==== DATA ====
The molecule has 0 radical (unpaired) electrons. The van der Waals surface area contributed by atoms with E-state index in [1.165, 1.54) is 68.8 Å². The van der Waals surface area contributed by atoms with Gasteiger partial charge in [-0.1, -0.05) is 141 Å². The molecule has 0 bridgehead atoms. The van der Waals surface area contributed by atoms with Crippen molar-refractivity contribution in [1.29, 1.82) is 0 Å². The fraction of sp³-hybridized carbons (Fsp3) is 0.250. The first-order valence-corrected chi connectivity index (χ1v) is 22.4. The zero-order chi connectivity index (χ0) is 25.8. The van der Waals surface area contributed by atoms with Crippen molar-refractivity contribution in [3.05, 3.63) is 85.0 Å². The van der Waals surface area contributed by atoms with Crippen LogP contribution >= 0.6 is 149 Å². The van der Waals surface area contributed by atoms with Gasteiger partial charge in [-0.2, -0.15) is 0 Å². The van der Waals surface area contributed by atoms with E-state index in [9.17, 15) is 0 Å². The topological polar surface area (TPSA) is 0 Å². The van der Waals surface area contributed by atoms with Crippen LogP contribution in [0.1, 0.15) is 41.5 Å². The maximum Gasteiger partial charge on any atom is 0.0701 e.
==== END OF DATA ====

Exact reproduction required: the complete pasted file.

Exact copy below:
The molecule has 0 radical (unpaired) electrons. The van der Waals surface area contributed by atoms with E-state index in [1.165, 1.54) is 68.8 Å². The van der Waals surface area contributed by atoms with Gasteiger partial charge in [-0.1, -0.05) is 141 Å². The molecule has 0 bridgehead atoms. The van der Waals surface area contributed by atoms with Crippen molar-refractivity contribution in [1.29, 1.82) is 0 Å². The fraction of sp³-hybridized carbons (Fsp3) is 0.250. The first-order valence-corrected chi connectivity index (χ1v) is 22.4. The zero-order chi connectivity index (χ0) is 25.8. The van der Waals surface area contributed by atoms with Crippen molar-refractivity contribution in [3.05, 3.63) is 85.0 Å². The van der Waals surface area contributed by atoms with Crippen LogP contribution >= 0.6 is 149 Å². The van der Waals surface area contributed by atoms with Gasteiger partial charge in [-0.2, -0.15) is 0 Å². The van der Waals surface area contributed by atoms with E-state index in [9.17, 15) is 0 Å². The topological polar surface area (TPSA) is 0 Å². The van der Waals surface area contributed by atoms with Crippen LogP contribution in [0.1, 0.15) is 41.5 Å². The maximum Gasteiger partial charge on any atom is 0.0701 e.